.....and the return of affordable housing.
Before the late, great real estate boom occurred, I had always believed that the unfettered operation of free markets was the solution to supplying a large and diverse population with its needs and that it would always make the fine-tuned adjustments necessary for buyers and sellers of goods, services, whatever they happened to be, to come together in a way that would satisfy most reasonable needs and desires.
However, my simple faith was sorely tested by the fantastic inflation in housing prices since 2001, never mind that the Fed- driven speculative rampage of the past few years was not the result of "free enterprise", but was the creation of Dr. Greedscam and his accomplices at Fannie Mae and Freddie Mac, the quasi-government agencies that buy home loans in the secondary market, and that kept E-Z money sloshing through the housing market by purchasing millions of high-risk home loans made to unqualified buyers for amounts of money they could not possibly pay back on their incomes.
Well, the market works in strange ways but the Law of Supply and Demand never rests. No amount of Fed finagling and manipulation and industry happy talk will suffice to prop up this massively over-inflated housing market in the face of rapidly tightening credit, cratering sales, record foreclosures, and massive unsold inventory.
The summer selling season is almost over, and it looks it never really ever happened. The buyers are not coming. They either bought at or close to the peak of prices, and are too far underwater on their 80/20 I.O. teaser loans that are now resetting, or they were sidelined by the rapidly escalating prices, and are now confronting a very high bar for first-time home buyers and rapidly tightening credit. Looks like credit is getting so tight that once again, as in the distant past, borrowers will have to prove that they have the ability to pay their mortgages and they might even have to have a down payment.
It just plain looks as though the supply of Greater Fools has quite dried up, and there aren’t any left to soak up the substantial glut of condos and houses now languishing on the local market. The greedy, the gullible, and the deluded have all bought, using "creative" financing like that referenced above, and are now sitting several feet underwater and confronting the reset of their mortgages, for over one trillion dollars’ worth of mortgages will be resetting in the coming year, half of it by the end of 2007. A trillion dollars’ more in adjustable-rate notes will reset in 2008-2009, which is why many analysts are now calling the bottom of the tanking market in 2009, instead of this year or 2008 as originally projected.
Meanwhile, sales for June dropped 19%* in the Chicago area, as median prices have risen slightly, indicating that the first-time buyers have been blasted out of the water by the prices of modest dwellings and only more affluent buyers remain. Other signs of distress are appearing, such as an elevated rate of suspicious fires in unsold houses in newly-built suburban subdivisions, and most of all, the highest number of foreclosures ever recorded.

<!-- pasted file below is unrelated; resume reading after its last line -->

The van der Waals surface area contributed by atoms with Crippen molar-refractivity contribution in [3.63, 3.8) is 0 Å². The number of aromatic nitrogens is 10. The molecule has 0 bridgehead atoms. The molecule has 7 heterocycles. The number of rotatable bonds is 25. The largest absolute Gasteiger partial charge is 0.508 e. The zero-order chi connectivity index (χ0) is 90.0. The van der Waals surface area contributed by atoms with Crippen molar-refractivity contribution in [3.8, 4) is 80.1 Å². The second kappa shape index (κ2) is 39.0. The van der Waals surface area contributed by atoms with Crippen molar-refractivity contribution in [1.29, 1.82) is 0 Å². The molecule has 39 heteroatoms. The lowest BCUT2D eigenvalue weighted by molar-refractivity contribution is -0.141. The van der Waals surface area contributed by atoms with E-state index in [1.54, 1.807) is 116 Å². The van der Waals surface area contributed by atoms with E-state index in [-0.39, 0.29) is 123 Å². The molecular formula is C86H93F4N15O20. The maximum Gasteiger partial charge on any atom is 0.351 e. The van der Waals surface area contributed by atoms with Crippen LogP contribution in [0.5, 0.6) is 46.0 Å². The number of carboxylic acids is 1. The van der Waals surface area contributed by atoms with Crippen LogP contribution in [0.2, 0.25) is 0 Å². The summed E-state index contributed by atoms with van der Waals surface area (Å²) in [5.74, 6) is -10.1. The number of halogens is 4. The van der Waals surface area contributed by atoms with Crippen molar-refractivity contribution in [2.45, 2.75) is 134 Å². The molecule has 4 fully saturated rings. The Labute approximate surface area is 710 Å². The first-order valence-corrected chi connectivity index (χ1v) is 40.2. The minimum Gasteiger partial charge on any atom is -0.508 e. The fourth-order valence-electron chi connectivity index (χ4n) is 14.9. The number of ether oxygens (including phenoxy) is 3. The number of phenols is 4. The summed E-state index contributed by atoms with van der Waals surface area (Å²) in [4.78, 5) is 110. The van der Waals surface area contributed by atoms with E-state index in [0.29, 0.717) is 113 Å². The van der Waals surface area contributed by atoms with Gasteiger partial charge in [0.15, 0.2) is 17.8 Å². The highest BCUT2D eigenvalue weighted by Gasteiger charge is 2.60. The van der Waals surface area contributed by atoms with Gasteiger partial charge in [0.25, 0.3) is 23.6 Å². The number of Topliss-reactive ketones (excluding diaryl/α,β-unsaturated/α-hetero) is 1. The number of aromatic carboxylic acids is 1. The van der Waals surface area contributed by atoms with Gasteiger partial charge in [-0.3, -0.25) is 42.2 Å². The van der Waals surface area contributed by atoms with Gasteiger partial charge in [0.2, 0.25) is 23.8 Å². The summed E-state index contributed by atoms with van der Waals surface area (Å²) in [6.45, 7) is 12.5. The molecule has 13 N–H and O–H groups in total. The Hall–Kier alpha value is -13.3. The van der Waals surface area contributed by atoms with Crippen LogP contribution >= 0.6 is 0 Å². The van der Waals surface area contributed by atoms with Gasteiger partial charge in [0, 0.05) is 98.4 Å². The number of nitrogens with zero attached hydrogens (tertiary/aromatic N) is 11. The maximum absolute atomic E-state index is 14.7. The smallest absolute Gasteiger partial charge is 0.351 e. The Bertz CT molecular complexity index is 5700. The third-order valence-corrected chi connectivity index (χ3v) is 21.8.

And at last the prices are beginning to drop. A couple of weeks ago, I went to view a "soft" condo conversion in the Edgewater neighborhood, and the prices for beautiful, spacious vintage units seemed like a gift compared to the prices of 2005. New mid-rise buildings in Uptown, on Sheridan Road, are 75% vacant after a year on the market. The Sheridan Grande, at 4848 N. Sheridan, appears mostly unoccupied. 4701 N. Sheridan, another newly-constructed mid-rise condo building, is, for some strange reason, no longer decorated with a sign proclaiming 80% SOLD. Or was it 70%? I forget exactly, but the sign disappeared a few months ago.
So at last the "bitter renters", as we who were sidelined by the stratospheric prices, were called, might have a shot at buying nice places at prices reasonably related to their incomes and to local rentals, with sensible, honest fixed-rate mortgages. Maybe I’m feeling a touch of schadenfreude, , but it really, really feels good to see so many attractive condos suddenly within my reach that seemed hopelessly lost to me just two years ago. In fact, the challenge now is check your impulse to leap at the first substantial price drop, because current trends and conditions indicate that you may not be getting a bargain at all but catching a falling knife, as the prices look to trend still lower in the coming months.
Most of all, we will at last have an assured supply of reasonable rentals. The conversion stampede is just about exhausted. Most of all, many recent conversions were of units too small to be considered eligible for sale as condos in any normal market, and as this market reverts to normalcy, many of these units will revert to rental status. This is a warning for prospective buyers of tiny, inadequate condos, but it augers a return to a normal, affordable rental market.
Trust the markets. They may not give you just what you want exactly when you want it and how you want it just because you want it, but left to operate unhindered, they deal out justice, and never more so than in the unraveling of the most absurd manifestation of financial hysteria in human history.
* Chicago Bubble Blog, July 26, 2007 posting, link supplied at right. I tried to link it to this post but it wouldn't work.